So, it was almost 7:30 when I got on the Northway after buying the minimum amount of gas to save time. Of course, I got behind several vehicles spread across all three lanes, driving the speed limit, each marked on their rear bumpers with a yellow “CAUTION.” On the sides of each was the announcement: “Escort vehicle for unsafe load.” But for 20 minutes, all I saw were the three escorts and my dashboard clock creeping quickly to 7:45, then 7:50 when I finally turned the engine off and headed into shul. See, I’m here, I muttered to myself and the Almighty as I put on my tallit and kippah, dug my reading glasses and a dollar for the pushke pot out of my purse and slipped into the sanctuary. The minyanaires were already standing, which meant we were at the Amidah, right before the Torah service. The Torah cannot be taken out and read unless there is a minyan and looking around, I saw that I made the tenth person present. So, a mitzvah.

I cast my eyes to the menorah window, noted a glimmer of sunlight shifting along the stark branches of the old oak, and said to God, “I made it. I could use a little help. Ben hears about a job tomorrow, let the answer be yes. Leah is waiting on a response from David (her adviser) on the last chapter of her dissertation, let him like it or at least not hate it. And I am a little short this month, I forgot the water bill was due, so I could use a check or something.”  I had made it a practice lately to not ask the Powers That Be for anything specific. My plan of attack was just to ask for protection, benevolence and peace for my family and friends. I had been worried that I had become too bossy with the Lord and that was why my prayers had been resoundingly answered with a “NO.”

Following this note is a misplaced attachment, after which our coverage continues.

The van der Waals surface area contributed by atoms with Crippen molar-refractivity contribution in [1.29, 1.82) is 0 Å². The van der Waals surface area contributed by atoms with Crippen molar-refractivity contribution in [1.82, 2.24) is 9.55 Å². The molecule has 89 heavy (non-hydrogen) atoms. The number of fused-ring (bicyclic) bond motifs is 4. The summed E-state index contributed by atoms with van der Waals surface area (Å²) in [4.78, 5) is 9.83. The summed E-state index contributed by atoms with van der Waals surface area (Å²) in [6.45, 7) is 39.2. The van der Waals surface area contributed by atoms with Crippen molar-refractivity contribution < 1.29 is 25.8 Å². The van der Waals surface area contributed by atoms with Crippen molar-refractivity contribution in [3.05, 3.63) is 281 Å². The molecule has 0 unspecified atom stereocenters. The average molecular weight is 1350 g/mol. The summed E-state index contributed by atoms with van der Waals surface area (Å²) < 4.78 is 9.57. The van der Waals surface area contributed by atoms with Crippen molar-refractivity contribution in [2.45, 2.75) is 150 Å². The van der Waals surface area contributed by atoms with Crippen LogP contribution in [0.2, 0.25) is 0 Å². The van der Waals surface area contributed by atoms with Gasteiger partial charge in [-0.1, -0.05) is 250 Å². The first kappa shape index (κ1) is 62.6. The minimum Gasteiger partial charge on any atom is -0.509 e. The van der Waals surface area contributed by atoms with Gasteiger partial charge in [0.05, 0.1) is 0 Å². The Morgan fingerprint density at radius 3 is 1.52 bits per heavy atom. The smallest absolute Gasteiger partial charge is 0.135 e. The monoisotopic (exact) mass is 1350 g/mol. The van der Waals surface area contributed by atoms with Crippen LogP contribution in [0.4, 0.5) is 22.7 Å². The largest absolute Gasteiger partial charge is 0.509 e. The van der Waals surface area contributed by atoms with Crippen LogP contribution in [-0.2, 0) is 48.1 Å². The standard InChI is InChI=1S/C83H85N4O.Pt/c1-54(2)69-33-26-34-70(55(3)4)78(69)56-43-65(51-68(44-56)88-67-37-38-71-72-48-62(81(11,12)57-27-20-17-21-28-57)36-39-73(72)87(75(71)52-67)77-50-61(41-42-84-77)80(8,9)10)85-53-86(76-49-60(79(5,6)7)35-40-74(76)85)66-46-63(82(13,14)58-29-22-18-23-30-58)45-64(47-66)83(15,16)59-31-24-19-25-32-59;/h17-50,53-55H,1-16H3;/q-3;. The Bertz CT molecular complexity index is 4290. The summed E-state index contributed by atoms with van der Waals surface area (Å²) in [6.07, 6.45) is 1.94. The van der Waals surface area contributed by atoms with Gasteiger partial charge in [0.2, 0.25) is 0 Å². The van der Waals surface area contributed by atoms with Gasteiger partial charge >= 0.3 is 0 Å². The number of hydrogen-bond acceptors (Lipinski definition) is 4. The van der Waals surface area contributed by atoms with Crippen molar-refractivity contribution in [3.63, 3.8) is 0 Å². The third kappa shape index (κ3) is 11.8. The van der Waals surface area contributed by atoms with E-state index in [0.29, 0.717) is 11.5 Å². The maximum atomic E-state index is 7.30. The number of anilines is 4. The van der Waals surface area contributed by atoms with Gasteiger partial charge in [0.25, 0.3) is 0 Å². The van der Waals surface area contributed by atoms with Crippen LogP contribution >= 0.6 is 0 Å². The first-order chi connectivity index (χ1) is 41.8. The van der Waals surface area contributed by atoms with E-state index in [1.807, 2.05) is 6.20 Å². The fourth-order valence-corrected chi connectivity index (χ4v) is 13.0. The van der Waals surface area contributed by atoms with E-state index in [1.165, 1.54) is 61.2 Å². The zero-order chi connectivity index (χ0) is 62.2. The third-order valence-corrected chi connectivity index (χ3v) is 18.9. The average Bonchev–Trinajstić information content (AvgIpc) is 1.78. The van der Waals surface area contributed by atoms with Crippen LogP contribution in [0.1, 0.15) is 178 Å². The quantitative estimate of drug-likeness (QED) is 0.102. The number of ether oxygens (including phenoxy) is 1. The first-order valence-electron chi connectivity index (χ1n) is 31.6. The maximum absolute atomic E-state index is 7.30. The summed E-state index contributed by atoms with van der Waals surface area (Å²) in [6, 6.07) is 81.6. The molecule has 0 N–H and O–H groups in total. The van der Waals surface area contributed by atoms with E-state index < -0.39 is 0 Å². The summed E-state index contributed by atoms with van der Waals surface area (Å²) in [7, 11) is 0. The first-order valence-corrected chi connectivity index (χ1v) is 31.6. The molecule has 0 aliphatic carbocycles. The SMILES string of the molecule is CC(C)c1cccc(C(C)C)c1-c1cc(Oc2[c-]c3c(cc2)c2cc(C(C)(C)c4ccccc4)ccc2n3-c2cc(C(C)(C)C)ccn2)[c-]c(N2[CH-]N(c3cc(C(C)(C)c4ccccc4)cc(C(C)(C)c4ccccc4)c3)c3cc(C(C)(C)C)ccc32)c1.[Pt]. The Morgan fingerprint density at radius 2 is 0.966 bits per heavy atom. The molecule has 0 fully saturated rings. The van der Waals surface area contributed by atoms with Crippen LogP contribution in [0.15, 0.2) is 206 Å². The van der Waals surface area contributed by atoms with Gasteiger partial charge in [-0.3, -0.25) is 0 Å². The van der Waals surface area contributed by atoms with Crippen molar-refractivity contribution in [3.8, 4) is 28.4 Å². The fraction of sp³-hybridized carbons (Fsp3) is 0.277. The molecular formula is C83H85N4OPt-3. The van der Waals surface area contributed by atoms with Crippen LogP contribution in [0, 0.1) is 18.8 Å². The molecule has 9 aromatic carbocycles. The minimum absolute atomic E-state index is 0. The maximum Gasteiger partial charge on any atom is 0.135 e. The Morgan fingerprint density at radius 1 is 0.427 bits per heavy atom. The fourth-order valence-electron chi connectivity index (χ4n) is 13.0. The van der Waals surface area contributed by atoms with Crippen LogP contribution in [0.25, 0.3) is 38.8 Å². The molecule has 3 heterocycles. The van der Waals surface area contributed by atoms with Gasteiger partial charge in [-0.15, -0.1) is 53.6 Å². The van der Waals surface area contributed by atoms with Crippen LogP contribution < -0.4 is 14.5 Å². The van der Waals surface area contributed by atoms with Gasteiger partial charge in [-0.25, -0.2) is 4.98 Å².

We fumphered our way through the service, most present could say the prayers with their eyes closed. I was called up to dress the Torah, another mitzvah. So, God, you could maybe take care of some of this today, because I have been a little worried lately. Thank you.

I was the target of the usual jokes from the regulars for being late and for not remembering all the words to the blessing over the whiskey, but the bagels were fresh and the tea was hot, so I just enjoyed the warmth of their companionship and smiled. I couldn’t really complain about my travails of the morning, they seemed trivial now, and complaining takes away any credit you get for the mitzvah. At least that is what my latent Catholic guilt imposed upon my Jewish sense of “whatever bad that could happen likely would.” I left shul a little after 9:00 with a clear conscience and a smile on my face.

The dog had not eaten anything dangerous in my absence although he had overturned the wastebasket in my home office searching for a Dove wrapper or a crumpled napkin inside which there might be hidden a few crumbs of something. I checked my attorney e-mail first and there was the notification that an upcoming arbitration had finally been scheduled for April 2. Thank you, God. That will bring in some much needed income. I tried not to add “but I could really use a little more this week, thank you very much.” An hour or so later, in the mail there was a notice that I was receiving a small check from my life insurance company later in the week. Okay, this is better.

But then, as the noontime sun was beaming in through my office window, a call came from  my daughter.   If she called in the middle of the day it was either something very good…or very bad. I nervously answered the phone. “Mommy, I just got an e-mail from David. He said there were a few changes needed on the model chapter but that we are good to go!” Tears streamed from my eyes. I cast my eyes Heavenward and whispered “thank you.” And then, in my heart of hearts, Just one more, Lord.

Faith, not superstition.